‘Should I remind you that it’s you who is not natural? True, I cannot touch you because of the prophecy, but everyone around you lives normal lives. If you wish to go on celebrating your birthday for another thousand years, that is your decision, but don’t ever moan to me about people’s deaths not being natural.’
And with that, he descended the steps and slunk into the rainsoaked prairie. It didn’t take long for the grass to swallow him.
Hermon called after him, ‘I’m sorry!’
There was no reply. He heaved himself from his chair and yelled at the waving grass, ‘Come back! Tell me who dies.’
The rain pattered, and the grass swished in the breeze.
Trembling, Hermon turned back to the partying crowd. Strangers, most of whom just stared at him. Not a familiar face in sight.
Hermon called out, his voice like the meow of an abandoned kitten, ‘Teddy?’
Some people said that after the loss of his son, Hermon Feyst became silent and withdrawn. He still had his parties, but would sit at the table and just stare. Often, he complained. The food never tasted as good; the music wasn’t as heavenly and all these people who travelled with him, he hardly knew them.
And so there came an evening that he called his pilots to him.
They had come to Lokana again and its three suns hung low in the orange sky.
‘Our next destination is Ameran,’ said the young and keen astronomer.
‘I know,’ Hermon said. He gave a weary smile and added, ‘I have been this way before, you know.’ Eighty-six times in fact.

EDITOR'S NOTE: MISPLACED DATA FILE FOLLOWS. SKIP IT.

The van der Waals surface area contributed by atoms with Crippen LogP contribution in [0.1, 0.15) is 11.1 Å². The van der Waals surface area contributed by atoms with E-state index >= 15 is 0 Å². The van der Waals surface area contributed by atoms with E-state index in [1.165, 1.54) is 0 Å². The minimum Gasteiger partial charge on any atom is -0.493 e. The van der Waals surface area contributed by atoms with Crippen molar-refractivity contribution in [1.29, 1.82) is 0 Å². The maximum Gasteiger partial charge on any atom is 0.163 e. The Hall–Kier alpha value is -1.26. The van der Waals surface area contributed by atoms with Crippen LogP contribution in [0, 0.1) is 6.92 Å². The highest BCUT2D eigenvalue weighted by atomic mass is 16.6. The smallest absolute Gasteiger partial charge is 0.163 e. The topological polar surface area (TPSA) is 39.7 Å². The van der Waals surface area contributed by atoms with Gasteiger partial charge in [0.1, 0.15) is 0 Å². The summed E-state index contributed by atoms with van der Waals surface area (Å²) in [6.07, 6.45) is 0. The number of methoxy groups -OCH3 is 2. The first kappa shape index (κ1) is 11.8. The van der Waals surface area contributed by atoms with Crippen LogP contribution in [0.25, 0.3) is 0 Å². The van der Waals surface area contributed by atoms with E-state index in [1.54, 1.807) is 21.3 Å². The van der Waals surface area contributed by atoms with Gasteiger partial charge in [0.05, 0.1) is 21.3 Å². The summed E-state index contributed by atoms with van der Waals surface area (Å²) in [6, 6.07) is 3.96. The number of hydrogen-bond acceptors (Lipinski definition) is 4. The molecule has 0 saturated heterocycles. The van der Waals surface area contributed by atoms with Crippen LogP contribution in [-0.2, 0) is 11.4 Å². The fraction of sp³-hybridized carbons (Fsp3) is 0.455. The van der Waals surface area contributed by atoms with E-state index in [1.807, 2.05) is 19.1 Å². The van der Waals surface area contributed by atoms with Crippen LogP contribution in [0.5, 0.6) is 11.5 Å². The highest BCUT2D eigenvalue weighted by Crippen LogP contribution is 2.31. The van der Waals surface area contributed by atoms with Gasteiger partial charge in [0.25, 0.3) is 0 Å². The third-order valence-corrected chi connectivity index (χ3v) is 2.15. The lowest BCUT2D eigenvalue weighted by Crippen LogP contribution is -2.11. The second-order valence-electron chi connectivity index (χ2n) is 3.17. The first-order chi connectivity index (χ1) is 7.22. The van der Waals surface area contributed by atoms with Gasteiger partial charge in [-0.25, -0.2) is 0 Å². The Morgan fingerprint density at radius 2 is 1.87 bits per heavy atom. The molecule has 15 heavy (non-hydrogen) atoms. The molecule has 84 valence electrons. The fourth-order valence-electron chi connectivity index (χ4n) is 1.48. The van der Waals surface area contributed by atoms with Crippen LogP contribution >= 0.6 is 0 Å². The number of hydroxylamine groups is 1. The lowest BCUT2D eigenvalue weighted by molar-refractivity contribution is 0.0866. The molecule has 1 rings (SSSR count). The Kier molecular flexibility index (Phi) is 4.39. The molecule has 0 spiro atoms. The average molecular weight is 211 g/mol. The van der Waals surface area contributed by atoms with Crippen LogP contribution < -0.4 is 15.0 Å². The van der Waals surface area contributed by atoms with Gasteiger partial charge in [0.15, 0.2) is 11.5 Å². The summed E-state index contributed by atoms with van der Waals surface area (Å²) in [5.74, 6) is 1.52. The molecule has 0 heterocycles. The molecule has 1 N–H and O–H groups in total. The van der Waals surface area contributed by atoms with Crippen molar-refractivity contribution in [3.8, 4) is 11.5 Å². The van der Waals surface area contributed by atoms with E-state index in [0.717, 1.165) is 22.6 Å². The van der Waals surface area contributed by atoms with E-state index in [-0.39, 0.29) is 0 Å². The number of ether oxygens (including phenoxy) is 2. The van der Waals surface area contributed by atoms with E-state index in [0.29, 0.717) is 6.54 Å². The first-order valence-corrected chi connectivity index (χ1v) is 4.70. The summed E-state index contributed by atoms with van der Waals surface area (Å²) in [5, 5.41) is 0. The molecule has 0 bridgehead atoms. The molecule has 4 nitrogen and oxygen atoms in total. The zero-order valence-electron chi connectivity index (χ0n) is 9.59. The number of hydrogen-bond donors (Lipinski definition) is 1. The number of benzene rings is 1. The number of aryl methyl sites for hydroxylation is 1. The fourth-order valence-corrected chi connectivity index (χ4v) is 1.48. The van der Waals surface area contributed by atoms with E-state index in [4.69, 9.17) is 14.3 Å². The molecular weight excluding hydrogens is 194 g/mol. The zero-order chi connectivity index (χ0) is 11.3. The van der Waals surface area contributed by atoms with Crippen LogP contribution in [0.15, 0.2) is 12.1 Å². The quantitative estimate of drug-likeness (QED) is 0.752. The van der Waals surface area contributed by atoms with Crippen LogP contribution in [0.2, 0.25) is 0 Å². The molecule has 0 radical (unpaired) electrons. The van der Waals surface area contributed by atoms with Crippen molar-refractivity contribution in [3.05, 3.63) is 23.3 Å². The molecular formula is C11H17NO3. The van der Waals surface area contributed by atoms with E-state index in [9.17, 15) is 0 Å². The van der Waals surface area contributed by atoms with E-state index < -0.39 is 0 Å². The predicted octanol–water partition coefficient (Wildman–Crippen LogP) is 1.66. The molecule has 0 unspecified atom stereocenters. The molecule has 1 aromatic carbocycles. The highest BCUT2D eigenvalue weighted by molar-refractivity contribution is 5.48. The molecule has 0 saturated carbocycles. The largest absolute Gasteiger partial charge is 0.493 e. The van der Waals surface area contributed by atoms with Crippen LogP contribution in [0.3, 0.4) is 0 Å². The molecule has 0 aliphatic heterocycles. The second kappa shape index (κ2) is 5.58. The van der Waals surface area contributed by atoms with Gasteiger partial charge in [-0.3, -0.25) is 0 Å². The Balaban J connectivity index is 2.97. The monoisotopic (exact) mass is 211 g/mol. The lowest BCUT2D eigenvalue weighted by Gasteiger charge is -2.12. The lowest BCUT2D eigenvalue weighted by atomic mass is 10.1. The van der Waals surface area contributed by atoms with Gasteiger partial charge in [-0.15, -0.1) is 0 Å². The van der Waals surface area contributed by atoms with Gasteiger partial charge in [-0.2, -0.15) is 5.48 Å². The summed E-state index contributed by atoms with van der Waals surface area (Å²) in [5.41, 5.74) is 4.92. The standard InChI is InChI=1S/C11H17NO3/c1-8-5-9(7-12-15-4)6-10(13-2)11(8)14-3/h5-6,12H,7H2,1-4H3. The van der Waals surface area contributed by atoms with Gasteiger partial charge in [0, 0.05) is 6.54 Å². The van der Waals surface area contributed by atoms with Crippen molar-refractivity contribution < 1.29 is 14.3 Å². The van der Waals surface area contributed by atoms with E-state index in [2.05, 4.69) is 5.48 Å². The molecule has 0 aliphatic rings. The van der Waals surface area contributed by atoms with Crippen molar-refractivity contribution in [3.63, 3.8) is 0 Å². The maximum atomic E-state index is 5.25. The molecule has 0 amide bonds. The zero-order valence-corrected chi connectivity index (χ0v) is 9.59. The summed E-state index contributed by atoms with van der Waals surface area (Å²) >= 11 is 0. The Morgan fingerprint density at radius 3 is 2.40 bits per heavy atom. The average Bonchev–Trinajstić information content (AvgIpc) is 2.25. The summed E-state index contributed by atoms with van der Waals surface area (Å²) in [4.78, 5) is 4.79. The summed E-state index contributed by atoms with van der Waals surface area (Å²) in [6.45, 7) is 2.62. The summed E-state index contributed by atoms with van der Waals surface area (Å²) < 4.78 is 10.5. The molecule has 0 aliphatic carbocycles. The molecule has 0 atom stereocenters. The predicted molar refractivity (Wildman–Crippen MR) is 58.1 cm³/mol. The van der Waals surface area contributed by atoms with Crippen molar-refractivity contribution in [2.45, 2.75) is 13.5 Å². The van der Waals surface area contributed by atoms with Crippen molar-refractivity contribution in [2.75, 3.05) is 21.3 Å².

The first pilot blushed. ‘Oh – I’m sorry – I forgot.’
Hermon waved his hand. ‘No, young man, you are not to blame.’
Another short silence.
‘Do you want me to prepare the ship?’ the first pilot asked.
‘No, young man, I don’t want you to prepare the ship. I am tired. I think I shall stay here tonight.’
‘But that means…’ The pilot’s eyes grew wide.
‘I know what it means.’
There was a prolonged silence.
‘But we like you, Hermon,’ the first pilot said.
‘Pah. What am I to you apart from an idiot who has far too much money and too many wrinkles?’
The pilot went red and stammered a few unintelligible words.
‘See, there you go. Go home to your families and tell them you love them.’
When at last everyone had gone, the courtyard seemed terribly empty. The pink butterflies danced in the last of the sunlight. Hermon sat at the table where Esmeralda had sat all those years ago, and waited. Roars of engines over the city meant that his ships were departing.
Finally, there was a knock on the door.
The stranger wore a white cloak, contrasting sharply with his tanned face. His gold-rimmed hood lay back on his shoulders. He smiled.
Hermon smiled back, uneasy at first, then more happy. Out of all the people in his life, he at least knew this man. He gestured at the empty courtyard. ‘Come in.’